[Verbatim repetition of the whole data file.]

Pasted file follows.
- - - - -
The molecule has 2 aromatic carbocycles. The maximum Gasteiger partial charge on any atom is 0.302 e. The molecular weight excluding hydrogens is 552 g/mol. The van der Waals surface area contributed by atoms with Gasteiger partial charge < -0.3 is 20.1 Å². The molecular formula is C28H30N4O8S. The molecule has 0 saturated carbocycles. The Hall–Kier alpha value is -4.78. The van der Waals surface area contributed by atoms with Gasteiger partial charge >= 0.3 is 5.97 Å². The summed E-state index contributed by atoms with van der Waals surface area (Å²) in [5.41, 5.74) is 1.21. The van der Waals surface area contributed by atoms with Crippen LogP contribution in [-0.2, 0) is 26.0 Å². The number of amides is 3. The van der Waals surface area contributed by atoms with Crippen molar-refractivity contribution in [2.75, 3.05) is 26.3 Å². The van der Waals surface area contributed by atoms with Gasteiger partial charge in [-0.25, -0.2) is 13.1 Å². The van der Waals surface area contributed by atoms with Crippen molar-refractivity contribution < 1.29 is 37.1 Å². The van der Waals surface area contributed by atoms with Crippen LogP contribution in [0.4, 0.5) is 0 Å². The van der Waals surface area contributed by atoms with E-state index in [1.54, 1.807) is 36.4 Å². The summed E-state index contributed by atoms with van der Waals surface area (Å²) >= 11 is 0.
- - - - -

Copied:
The molecule has 2 aromatic carbocycles. The maximum Gasteiger partial charge on any atom is 0.302 e. The molecular weight excluding hydrogens is 552 g/mol. The van der Waals surface area contributed by atoms with Gasteiger partial charge < -0.3 is 20.1 Å². The molecular formula is C28H30N4O8S. The molecule has 0 saturated carbocycles. The Hall–Kier alpha value is -4.78. The van der Waals surface area contributed by atoms with Gasteiger partial charge >= 0.3 is 5.97 Å². The summed E-state index contributed by atoms with van der Waals surface area (Å²) in [5.41, 5.74) is 1.21. The van der Waals surface area contributed by atoms with Crippen LogP contribution in [-0.2, 0) is 26.0 Å². The number of amides is 3. The van der Waals surface area contributed by atoms with Crippen molar-refractivity contribution in [2.75, 3.05) is 26.3 Å². The van der Waals surface area contributed by atoms with Gasteiger partial charge in [-0.25, -0.2) is 13.1 Å². The van der Waals surface area contributed by atoms with Crippen molar-refractivity contribution < 1.29 is 37.1 Å². The van der Waals surface area contributed by atoms with Crippen LogP contribution in [0.4, 0.5) is 0 Å². The van der Waals surface area contributed by atoms with E-state index in [1.54, 1.807) is 36.4 Å². The summed E-state index contributed by atoms with van der Waals surface area (Å²) >= 11 is 0.